During the 20th century, the sea level rose by 4-8 in. (10-20 cm.) primarily as a result of melting glacier ice and thermal expansion of warmer ocean water. It has been predicted that sea level rise will be even greater as the oceans warm along with the rest of the Earth. This is due to the fact that water expands as its temperature increases. Climate change models have predicted that a global mean sea level rise as much as 33 in. (85 cm.) is expected during the 21st century. Accelerated global sea-level rise is expected to have far-reaching and dramatic impacts in vulnerable regions of the Earth where subsidence and erosion challenges already exist. Rising seawaters are already submerging, for example, coastal wetlands and mangroves in southern Florida, and approximately one million acres of Louisiana wetlands have become open water since the mid 20th century.
Sea-level rise has the potential of causing increases in the intrusion of saltwater into coastal aquifers. Shallow islands, and coastal aquifers supporting human use (such as those in Long Island, New York, and central California) could be at greatest risk. Rising sea level has also contributed to increased mortality of trees in coastal areas of Louisiana and southern Florida, where saltwater has already intruded into the groundwater on which trees depend.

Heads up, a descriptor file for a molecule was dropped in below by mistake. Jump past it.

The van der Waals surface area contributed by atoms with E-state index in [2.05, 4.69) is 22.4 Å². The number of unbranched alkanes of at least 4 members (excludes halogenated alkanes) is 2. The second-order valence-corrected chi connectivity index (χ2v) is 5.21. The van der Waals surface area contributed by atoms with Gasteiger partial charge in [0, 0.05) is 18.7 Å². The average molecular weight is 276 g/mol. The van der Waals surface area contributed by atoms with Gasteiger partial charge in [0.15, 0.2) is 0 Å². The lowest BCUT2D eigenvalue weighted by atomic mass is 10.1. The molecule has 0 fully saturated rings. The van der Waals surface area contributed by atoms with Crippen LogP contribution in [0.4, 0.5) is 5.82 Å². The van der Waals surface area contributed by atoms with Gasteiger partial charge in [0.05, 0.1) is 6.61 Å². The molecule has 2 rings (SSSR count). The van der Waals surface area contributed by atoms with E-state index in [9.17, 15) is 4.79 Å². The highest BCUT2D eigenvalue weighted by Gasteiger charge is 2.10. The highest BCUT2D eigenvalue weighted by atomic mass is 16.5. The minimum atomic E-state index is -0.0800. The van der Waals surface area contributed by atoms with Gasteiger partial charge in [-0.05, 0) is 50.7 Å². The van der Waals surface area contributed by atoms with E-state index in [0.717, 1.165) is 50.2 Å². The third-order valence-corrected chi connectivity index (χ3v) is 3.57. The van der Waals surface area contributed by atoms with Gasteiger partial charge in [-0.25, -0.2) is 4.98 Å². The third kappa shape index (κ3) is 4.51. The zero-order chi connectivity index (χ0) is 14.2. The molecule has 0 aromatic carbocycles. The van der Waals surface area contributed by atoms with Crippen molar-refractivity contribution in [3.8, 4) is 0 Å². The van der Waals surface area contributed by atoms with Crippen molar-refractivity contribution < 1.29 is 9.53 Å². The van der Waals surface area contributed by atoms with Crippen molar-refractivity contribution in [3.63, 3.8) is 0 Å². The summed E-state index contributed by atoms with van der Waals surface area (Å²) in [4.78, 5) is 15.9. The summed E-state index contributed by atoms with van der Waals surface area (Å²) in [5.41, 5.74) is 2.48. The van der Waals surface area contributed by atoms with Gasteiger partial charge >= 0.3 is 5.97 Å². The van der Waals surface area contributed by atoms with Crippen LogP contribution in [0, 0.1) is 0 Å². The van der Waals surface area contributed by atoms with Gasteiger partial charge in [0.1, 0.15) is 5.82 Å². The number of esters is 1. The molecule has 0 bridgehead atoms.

Other impacts associated with sea-level rise include changes in salinity distribution in estuaries, altered coastal circulation patterns, destruction of transportation infrastructure in low-lying areas, and increased pressure on coastal levee systems. Atlantic and Gulf Coast shorelines will be especially vulnerable to long-term sea-level rise, as well as any increase in the frequency of storm surges or hurricanes. Most erosion events on these coasts are the results of storms, and the slope of these areas is so vulnerable and gentle that a small rise in sea level may produce a large inland shift of the shoreline. This increases the threats to coastal development, transportation, freshwater aquifers, infrastructure, and fisheries. These impacts can adversely affect the quality of water resources. Moreover, the potential negative impli cations of climate change for water quality include reductions in stream flows, increased storm surges, and higher water temperatures. An increase in the number of intense precipitation days could lead to increases in the variety of agricultural and municipal polluting substances being washed into rivers, estuaries, streams, and lakes, and sea-level rise would contribute to saltwater intrusion into rivers, estuaries, and coastal aquifers.
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